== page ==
Do you have the “Stereo>Mono” setting checked at the lower right of the window?

– Bill

This is the test that I’ve just tried:

I used the standalone Java version because I’m using Linux.

  1. Downloaded the zipped jar version of “ClickRepair 3.4 (build 4.2a)” from here:
  2. Unzipped the file.
  3. Ran the “JClickRepair.jar” file with Sun Java
  4. Opened a stereo 16 bit 44100 Hz Microsoft PCM WAV file.
  5. Ran ClickRepair with the default settings and output the file with (the default) “-cr” suffix to the file name.
  6. Opened Audacity 1.3.12
  7. Imported both the original WAV file and the ClickRepair’d WAV file into Audacity.
  8. Listened carefully to both track (using the “Solo” button to switch from one track to the other). Both tracks sound identical except for a a few clicks that have been removed.
  9. Select the ClickRepair’d track and applied “Invert” from the Effect menu.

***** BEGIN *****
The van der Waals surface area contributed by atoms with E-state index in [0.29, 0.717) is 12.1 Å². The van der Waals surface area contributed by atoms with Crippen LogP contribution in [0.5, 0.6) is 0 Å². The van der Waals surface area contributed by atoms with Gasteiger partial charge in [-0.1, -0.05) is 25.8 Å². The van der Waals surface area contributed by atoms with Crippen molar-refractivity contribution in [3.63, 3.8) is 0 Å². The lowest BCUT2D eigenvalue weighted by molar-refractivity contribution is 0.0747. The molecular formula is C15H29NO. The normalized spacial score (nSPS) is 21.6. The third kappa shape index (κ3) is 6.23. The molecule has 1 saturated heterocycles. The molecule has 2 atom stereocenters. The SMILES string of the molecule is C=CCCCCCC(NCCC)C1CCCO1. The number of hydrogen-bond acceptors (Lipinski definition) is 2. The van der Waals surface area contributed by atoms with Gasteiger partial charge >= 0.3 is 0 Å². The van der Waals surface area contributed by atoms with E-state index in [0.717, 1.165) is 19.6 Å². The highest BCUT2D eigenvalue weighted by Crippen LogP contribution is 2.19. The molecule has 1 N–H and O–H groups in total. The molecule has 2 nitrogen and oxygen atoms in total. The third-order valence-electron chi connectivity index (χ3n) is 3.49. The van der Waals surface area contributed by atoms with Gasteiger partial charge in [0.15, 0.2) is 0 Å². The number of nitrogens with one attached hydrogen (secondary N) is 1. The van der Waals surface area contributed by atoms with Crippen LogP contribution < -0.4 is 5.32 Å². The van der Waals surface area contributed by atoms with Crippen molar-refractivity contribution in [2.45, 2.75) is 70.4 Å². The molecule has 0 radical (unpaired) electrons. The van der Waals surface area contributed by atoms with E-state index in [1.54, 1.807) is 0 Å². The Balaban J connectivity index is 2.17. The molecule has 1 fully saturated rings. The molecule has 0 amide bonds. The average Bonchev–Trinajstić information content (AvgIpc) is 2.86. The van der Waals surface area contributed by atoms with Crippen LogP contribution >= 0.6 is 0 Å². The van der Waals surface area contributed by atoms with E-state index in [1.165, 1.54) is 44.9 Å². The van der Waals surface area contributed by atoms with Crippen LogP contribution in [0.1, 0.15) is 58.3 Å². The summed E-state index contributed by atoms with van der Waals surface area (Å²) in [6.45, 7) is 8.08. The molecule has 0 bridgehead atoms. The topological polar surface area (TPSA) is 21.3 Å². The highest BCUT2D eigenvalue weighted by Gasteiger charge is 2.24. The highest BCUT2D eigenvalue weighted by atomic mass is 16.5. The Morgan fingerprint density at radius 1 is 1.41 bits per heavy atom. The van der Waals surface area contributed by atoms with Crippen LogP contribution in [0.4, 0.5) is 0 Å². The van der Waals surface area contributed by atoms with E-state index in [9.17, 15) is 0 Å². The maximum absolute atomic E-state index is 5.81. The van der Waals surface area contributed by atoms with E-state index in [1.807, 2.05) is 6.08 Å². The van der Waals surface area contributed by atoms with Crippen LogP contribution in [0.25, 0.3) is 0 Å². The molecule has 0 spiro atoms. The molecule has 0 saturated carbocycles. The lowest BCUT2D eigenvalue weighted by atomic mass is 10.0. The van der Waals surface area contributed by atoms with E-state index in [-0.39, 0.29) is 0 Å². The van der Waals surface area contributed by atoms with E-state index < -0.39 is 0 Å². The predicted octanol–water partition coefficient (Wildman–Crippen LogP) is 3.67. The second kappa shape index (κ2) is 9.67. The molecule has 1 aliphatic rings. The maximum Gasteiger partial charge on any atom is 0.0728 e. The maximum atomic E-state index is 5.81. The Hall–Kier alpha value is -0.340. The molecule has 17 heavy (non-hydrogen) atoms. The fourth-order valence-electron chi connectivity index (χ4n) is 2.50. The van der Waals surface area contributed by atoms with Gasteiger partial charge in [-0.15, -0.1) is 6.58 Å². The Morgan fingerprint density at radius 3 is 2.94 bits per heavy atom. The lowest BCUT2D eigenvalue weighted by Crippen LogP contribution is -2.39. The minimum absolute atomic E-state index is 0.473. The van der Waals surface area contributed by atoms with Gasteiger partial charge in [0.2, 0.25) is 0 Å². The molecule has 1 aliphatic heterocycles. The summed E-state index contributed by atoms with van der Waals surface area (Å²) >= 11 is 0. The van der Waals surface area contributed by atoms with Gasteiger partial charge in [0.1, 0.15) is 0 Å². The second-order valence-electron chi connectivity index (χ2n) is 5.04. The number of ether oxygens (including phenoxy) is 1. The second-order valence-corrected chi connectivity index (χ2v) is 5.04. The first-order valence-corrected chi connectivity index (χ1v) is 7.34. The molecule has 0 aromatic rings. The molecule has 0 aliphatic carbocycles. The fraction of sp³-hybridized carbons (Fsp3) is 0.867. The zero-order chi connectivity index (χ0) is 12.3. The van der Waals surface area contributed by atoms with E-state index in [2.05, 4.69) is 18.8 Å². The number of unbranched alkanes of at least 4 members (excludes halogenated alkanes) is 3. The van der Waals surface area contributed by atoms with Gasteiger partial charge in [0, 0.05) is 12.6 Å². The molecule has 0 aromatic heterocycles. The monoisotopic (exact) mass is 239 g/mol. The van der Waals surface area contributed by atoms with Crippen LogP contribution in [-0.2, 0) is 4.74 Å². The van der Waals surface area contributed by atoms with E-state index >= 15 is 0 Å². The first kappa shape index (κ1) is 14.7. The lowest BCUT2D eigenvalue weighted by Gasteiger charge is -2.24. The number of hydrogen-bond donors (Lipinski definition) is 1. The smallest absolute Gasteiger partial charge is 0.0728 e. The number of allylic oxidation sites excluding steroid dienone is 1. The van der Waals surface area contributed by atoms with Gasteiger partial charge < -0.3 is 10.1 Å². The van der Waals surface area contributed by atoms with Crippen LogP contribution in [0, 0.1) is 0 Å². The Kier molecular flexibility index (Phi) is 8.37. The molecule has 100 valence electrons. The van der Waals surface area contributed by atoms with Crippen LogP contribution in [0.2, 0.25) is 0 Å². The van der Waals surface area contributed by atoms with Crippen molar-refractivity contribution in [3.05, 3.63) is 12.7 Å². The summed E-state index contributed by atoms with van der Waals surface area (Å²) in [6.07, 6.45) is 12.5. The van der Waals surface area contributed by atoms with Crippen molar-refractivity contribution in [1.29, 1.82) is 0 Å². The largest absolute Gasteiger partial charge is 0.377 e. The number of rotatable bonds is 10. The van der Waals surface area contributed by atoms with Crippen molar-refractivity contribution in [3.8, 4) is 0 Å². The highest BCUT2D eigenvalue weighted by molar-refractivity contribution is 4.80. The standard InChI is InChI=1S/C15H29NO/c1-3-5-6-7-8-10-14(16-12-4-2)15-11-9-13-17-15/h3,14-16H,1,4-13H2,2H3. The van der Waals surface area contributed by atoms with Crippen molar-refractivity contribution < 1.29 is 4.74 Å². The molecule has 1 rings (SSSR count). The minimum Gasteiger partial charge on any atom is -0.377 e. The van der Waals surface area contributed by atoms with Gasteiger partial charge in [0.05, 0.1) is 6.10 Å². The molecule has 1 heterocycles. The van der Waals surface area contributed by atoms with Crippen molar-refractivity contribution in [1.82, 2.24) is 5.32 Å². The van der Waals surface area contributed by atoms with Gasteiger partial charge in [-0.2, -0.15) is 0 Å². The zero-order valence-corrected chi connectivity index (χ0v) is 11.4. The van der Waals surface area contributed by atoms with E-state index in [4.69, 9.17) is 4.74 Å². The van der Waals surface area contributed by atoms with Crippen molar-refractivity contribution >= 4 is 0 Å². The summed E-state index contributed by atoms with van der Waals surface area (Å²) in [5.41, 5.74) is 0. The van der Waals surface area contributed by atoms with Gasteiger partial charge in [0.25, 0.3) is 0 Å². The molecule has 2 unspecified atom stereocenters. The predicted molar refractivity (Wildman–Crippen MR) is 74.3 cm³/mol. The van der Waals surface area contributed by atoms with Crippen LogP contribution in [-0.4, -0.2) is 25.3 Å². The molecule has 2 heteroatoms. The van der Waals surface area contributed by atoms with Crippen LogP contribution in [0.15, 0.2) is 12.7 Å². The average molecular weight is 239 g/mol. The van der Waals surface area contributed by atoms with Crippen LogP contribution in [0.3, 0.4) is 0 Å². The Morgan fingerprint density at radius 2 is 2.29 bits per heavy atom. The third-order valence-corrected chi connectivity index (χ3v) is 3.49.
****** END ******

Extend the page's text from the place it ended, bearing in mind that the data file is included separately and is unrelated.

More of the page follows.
10. Select both tracks (Ctrl+A)
  11. Pressed Ctrl+M to mix the two tracks to a new track.

The resulting (mixed) track contains the difference between the original and the ClickRepair’d tracks, which as you can see in this image contains only a few clicks. This indicates (proves) that, other than the clicks that have been removed, the ClickRepair’d track is identical to the original.
Are you sure that you have not accidentally enabled the “Stereo>Mono” option in ClickRepair?

I am not as computer-literate as most of the members of the blog here… but I am beginning to suspect that my problem is that I am still using Windows XP instead of Vista. I think something is not being supported – involving maybe Java - and I am getting less-than-optimum results. My computer has Java Version 6 Update 21, if that helps. I always pick stereo for my settings.